March is National Nutrition Month, when the Academy of Nutrition and Dietetics reminds everyone to return to the basics of healthy eating. It is also the time of year when the Academy celebrates expertise of registered dietitian nutritionists as the food and nutrition experts.
Be Careful With Cutting Boards
When juices from raw meats or germs from unclean objects accidentally touch cooked or ready-to-eat foods (such as fruits or salads), cross-contamination occurs. If not cleaned correctly, the board harbors harmful bacteria.
Acrylic, Glass, Marble, Plastic or Solid Wood?
You choose. Just follow these guidelines:
- Use two cutting boards: one strictly to cut raw meat, poultry and seafood; the other for ready-to-eat foods, like breads and vegetables.
- Don't confuse them.
- Wash boards thoroughly in hot, soapy water after each use or place in dishwasher-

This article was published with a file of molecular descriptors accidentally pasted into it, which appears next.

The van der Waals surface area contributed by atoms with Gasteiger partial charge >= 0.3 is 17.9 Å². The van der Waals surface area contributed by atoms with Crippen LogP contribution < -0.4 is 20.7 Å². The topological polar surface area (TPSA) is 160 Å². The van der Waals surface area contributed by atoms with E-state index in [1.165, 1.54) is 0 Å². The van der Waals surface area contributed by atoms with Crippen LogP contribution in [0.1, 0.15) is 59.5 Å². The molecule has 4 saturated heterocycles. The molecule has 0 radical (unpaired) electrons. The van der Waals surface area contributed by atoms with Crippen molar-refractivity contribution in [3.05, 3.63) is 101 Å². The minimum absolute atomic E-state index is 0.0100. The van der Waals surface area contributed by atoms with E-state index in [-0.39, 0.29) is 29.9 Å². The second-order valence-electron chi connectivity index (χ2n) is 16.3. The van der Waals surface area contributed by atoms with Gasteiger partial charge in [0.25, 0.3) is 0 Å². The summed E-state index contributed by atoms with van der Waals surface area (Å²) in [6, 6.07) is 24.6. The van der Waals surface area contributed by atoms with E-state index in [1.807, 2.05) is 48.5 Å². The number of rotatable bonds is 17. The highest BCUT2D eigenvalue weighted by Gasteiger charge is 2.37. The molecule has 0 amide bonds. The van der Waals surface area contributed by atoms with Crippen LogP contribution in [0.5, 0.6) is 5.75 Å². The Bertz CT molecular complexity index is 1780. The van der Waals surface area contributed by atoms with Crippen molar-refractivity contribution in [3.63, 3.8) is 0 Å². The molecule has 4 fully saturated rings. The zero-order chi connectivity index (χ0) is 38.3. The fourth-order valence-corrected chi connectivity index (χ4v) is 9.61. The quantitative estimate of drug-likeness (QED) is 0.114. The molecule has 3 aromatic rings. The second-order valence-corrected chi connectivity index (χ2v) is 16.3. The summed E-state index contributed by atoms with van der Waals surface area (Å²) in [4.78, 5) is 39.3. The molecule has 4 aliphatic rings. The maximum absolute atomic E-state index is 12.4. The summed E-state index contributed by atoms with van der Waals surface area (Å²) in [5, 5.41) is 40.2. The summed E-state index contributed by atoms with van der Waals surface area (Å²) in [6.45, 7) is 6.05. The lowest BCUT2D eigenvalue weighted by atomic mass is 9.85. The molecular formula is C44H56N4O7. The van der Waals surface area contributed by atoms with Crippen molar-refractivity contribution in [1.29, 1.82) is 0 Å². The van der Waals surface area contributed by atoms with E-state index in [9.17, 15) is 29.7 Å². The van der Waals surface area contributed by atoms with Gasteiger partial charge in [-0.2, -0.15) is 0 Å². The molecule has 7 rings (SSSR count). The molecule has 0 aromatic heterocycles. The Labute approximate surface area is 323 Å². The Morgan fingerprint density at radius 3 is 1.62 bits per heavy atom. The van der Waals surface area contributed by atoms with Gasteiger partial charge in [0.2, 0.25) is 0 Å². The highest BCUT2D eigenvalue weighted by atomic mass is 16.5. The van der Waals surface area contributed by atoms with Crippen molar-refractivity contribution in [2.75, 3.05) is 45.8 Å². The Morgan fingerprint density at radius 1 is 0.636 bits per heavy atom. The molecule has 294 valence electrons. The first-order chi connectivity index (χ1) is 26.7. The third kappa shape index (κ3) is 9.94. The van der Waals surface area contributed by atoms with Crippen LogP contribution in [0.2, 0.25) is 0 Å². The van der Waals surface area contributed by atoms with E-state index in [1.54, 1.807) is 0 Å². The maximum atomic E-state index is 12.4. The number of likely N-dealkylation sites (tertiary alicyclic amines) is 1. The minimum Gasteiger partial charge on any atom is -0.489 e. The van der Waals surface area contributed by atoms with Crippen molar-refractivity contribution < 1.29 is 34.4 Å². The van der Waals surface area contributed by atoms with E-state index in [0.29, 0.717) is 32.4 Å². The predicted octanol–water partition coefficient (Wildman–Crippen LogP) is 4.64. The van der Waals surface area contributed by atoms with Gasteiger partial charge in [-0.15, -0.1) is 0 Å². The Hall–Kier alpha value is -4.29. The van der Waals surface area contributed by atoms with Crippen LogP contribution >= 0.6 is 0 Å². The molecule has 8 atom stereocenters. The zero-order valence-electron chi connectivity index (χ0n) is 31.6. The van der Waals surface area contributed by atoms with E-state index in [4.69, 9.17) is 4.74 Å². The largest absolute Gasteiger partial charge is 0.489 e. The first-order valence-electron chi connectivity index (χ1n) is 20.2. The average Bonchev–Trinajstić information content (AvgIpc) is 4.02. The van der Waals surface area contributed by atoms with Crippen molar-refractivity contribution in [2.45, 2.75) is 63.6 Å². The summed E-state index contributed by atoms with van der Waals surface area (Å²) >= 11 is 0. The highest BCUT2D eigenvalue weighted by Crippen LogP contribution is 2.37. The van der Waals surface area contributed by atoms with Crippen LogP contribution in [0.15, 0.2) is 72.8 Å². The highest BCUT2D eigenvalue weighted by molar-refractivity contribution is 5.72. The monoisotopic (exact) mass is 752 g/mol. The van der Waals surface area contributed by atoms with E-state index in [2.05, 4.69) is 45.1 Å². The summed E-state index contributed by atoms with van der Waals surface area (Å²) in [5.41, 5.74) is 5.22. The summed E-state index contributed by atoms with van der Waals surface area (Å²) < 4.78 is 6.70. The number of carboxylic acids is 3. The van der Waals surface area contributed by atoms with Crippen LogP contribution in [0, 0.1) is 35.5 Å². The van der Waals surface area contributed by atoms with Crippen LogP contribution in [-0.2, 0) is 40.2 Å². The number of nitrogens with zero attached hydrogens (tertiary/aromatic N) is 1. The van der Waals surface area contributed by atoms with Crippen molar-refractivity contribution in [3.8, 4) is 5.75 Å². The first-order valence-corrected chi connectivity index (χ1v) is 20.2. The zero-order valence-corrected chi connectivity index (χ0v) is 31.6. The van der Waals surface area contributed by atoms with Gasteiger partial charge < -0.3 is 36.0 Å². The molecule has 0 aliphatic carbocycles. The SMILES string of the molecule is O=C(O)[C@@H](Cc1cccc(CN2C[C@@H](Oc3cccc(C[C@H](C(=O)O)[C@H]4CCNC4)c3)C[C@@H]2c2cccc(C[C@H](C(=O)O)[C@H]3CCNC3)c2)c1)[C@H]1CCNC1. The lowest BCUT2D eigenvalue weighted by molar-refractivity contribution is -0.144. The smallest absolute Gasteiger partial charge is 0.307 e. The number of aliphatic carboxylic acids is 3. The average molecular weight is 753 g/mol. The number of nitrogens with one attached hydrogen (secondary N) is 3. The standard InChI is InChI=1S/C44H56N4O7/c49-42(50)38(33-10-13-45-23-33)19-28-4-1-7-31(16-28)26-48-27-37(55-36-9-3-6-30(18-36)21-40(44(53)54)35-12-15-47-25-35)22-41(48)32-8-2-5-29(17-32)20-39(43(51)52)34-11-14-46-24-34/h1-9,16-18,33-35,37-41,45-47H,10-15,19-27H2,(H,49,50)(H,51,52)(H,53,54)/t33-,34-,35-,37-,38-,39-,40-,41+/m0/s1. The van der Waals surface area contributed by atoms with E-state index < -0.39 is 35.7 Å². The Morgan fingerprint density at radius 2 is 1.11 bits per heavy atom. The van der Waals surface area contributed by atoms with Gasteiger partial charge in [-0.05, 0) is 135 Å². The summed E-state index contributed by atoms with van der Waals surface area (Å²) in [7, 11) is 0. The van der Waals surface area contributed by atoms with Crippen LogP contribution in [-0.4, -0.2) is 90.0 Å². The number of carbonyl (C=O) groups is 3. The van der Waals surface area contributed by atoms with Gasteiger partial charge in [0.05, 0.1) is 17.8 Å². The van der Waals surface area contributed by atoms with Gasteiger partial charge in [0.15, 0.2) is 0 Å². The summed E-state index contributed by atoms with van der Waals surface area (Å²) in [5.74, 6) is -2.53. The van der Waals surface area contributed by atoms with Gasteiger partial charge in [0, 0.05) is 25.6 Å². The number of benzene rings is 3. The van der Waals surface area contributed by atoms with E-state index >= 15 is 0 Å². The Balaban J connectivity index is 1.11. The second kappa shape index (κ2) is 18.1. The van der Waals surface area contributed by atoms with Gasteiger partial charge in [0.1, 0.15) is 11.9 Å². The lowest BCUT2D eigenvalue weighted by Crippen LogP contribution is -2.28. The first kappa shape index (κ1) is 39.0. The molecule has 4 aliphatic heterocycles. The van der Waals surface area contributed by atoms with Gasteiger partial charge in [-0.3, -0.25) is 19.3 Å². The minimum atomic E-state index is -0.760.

- Discard old cutting boards that have cracks, crevices and excessive knife scars.
Reminders To Prevent Cross-Contamination:
- Wash plates between uses or use separate plates: one for holding raw meat, poultry and seafood; another for cooked foods.
- Store raw meats, poultry and seafood on the bottom shelf of the refrigerator so juices don't drip onto other foods.
- Place washed produce into clean storage containers, not back into the original ones.&
- Use one utensil to taste and another to stir or mix food.
- Make sure you use clean scissors or blades to open bags of food.
- Wear latex gloves if you have a sore or cut on your hand.
Special Precaution: After cutting raw meats on your board, first clean thoroughly with hot soapy water, then disinfect with chlorine bleach or other sanitizing solution, and last rinse with clean water.